Marek Henryk Migalski (ECR). – (PL) Mr President, Commissioner, we are talking today, in essence, about one event, although I am glad that in this Chamber it provides a certain starting point for discussions about current events in Syria. The reason is that the case of Rafah Nached is a good example – a tragic, but good example – of what is happening in Syria and what should not be happening. It is good that an unequivocal signal is being sent from here to Damascus, for I have not heard a single speaker who would disagree, who would offer a different view in respect of the practices adopted in Syria as being totally unacceptable to the European Union. I am very pleased that as regards the matter in hand we have risen above our political differences. Parliament must state clearly that what is happening in Syria is unacceptable to us.
Miroslav Mikolášik (PPE). – (SK) Mr President, according to the UN Human Rights Council, the suppression of peaceful demonstrations by the Syrian authorities and their use of force has already claimed at least 3 000 victims. The police and the army are firing upon their own citizens. In a situation where the state violently suppresses human rights instead of defending them, these actions should be roundly condemned and calls made for an immediate end to such conduct. Rafah Nached is one of the most recent persons to be arbitrarily imprisoned and her case arouses particular concern as there is evidence that members of the security services torture and physically abuse detainees and prisoners. I therefore call upon the Syrian authorities to stop the use of force against their own citizens, to respect their fundamental human rights and freedoms and to immediately release all prisoners who have been illegally detained.
Vasilica Viorica Dăncilă (S&D). – (RO) Mr President, as we have seen, the EU considers the aspirations of the Syrian people for a peaceful transition to democracy to be legitimate and calls on the Syrian authorities to respect the rights of citizens to live in security, and for their legitimate desire for political and social reform to be respected. We believe that the arrest of individuals such as Ms Rafah Nached without well-founded reason makes any transition to democracy difficult and will only further isolate the Syrian authorities from the democratic world. Discussion and diplomacy are needed in order to reach a peaceful solution to the crisis in Syria, and I believe that the EU should play a mediating role, provided that this is wanted by the Syrian authorities and they accept that the rule of law and fundamental freedoms should be respected and that economic and social reforms should be implemented.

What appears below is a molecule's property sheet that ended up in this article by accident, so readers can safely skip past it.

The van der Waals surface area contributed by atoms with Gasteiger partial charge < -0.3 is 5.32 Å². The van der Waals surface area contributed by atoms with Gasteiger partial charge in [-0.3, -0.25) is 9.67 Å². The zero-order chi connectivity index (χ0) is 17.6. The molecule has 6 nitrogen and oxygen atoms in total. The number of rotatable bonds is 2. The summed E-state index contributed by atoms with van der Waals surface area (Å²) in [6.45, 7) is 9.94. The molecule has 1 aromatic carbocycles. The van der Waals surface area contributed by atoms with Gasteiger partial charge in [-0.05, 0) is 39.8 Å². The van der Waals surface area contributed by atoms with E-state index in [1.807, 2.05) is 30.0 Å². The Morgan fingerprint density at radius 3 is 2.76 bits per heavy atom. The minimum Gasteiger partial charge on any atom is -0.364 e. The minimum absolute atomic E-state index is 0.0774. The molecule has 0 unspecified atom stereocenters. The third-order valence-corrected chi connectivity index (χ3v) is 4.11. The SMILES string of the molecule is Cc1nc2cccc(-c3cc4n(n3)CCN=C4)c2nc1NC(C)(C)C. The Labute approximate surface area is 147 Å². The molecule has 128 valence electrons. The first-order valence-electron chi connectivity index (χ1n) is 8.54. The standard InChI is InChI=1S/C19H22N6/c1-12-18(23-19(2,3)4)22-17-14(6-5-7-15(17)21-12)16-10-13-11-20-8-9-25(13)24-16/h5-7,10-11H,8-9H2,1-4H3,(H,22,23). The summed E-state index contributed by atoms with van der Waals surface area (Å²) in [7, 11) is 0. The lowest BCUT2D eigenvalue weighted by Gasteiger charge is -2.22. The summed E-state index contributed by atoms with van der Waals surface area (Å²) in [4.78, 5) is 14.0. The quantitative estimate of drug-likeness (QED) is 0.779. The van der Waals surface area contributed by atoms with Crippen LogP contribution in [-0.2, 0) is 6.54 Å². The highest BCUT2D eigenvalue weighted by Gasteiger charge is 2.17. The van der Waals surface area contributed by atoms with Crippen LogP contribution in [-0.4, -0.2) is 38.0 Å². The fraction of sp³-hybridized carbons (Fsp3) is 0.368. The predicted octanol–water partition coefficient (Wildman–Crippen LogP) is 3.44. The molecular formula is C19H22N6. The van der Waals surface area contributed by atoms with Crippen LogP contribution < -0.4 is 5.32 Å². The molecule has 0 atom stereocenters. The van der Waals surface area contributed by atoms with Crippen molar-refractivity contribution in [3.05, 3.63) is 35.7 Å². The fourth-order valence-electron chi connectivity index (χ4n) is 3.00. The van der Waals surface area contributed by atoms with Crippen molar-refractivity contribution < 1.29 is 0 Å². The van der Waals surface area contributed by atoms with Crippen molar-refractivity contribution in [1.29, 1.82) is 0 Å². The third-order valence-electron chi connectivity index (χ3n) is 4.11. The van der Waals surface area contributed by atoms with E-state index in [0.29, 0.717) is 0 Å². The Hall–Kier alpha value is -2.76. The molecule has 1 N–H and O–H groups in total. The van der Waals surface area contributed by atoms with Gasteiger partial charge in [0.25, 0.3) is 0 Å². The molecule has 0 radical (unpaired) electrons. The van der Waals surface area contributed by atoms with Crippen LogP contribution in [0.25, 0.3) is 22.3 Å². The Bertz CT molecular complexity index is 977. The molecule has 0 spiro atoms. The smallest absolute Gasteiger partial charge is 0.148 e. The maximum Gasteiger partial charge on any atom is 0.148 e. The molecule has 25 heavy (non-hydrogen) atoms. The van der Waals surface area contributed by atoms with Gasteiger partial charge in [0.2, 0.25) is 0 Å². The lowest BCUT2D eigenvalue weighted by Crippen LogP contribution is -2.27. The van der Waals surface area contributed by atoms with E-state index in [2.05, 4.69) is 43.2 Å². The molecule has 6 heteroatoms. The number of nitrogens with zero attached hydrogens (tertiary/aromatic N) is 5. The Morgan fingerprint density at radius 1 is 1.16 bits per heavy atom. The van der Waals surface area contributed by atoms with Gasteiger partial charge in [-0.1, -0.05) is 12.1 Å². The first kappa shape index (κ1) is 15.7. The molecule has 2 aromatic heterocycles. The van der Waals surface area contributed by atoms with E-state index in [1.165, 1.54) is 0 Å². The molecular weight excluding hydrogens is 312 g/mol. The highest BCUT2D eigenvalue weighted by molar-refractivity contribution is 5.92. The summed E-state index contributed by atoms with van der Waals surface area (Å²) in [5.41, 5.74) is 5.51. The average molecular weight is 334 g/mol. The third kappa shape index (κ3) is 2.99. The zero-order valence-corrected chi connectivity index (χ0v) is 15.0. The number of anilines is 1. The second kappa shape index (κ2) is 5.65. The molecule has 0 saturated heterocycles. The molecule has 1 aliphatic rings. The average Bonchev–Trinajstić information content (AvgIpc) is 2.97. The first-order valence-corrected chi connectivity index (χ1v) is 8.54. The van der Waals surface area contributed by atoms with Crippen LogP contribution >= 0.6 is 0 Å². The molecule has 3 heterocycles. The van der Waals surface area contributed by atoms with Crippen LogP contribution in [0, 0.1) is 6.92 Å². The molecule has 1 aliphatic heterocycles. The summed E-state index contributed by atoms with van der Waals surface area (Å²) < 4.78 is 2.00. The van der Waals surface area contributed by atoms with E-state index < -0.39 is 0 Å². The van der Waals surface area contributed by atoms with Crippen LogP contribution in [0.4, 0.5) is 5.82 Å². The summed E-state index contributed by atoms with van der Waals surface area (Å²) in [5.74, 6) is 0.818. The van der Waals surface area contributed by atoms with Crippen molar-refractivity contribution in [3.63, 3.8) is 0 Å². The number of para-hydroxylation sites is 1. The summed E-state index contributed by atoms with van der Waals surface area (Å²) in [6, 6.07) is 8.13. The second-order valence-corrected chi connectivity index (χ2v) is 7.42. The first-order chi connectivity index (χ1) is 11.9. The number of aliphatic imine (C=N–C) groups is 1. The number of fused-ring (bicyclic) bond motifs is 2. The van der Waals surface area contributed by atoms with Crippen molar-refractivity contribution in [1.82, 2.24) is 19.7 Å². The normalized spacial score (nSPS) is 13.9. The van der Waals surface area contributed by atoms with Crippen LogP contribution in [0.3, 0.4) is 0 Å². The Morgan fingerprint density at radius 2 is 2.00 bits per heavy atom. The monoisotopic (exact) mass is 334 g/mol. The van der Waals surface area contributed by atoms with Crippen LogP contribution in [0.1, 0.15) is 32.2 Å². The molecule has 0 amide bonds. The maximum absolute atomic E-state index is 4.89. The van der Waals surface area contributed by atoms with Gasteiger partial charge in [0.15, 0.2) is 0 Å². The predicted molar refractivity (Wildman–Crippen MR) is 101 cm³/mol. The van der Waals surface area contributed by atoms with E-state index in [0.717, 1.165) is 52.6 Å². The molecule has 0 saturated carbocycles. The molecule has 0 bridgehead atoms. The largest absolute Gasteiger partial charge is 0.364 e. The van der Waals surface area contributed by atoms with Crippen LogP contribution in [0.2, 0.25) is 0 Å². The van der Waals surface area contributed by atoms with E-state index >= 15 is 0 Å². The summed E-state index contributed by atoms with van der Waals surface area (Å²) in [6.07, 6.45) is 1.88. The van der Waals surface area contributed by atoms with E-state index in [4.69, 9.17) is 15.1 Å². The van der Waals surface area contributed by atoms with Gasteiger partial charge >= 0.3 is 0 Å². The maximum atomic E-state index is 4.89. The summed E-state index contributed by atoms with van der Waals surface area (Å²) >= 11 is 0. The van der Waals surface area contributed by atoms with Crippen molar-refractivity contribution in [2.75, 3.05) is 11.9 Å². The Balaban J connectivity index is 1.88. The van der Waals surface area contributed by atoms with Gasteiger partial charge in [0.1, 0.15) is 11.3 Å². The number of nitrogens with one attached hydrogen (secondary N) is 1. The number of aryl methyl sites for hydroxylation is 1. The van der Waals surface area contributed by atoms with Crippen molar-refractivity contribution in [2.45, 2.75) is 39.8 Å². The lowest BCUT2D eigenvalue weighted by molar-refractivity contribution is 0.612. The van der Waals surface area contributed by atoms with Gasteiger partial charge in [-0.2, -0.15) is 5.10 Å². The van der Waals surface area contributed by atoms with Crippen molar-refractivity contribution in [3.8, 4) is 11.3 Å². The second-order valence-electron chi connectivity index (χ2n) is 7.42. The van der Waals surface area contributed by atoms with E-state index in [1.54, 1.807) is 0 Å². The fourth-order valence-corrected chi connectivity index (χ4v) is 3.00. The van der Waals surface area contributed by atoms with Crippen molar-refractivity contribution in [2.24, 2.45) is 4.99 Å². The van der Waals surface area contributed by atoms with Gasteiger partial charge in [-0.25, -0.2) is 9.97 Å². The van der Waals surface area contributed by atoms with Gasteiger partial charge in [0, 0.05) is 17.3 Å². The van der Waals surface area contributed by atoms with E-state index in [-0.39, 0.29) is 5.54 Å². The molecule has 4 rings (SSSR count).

I believe that such reforms are one of the best solutions for investing in the future of the country and helping to stabilise its democracy, and that respect for democracy requires the immediate release of Rafah Nached.
Neelie Kroes, Vice-President of the Commission. − Mr President, many Members have touched on how our thoughts are with the Syrian people, who continue to suffer under the brutal repressive campaign of Bashar al-Assad’s regime. As far as we are aware, more than 3 000 people have been killed so far. Many thousands more remain in detention following arbitrary arrests and are subject to widespread human rights abuses.
Those detentions are unjust. Let me highlight the particular case of Ms Rafah Nached, the renowned Syrian psychoanalyst, who has now spent over six weeks in jail. She was arrested for no reason, despite her age and despite her health conditions, and there was no reason for arresting her.
The Vice-President/High Representative has reacted strongly and called for the immediate release of Ms Nached, along with all those arbitrarily arrested. It is clear that we need to keep up the pressure to ensure the release of all innocent people, including Ms Nached.
Our strong approach on the Assad regime is right. We have imposed sanctions against that regime and must keep up the pressure to help end the violence. I would also like to emphasise that we have been working through the United Nations with regard to the human rights situation in Syria, with the Special Session of the Human Rights Council in August adopting a strongly-worded resolution on Syria thanks to the EU’s commitment.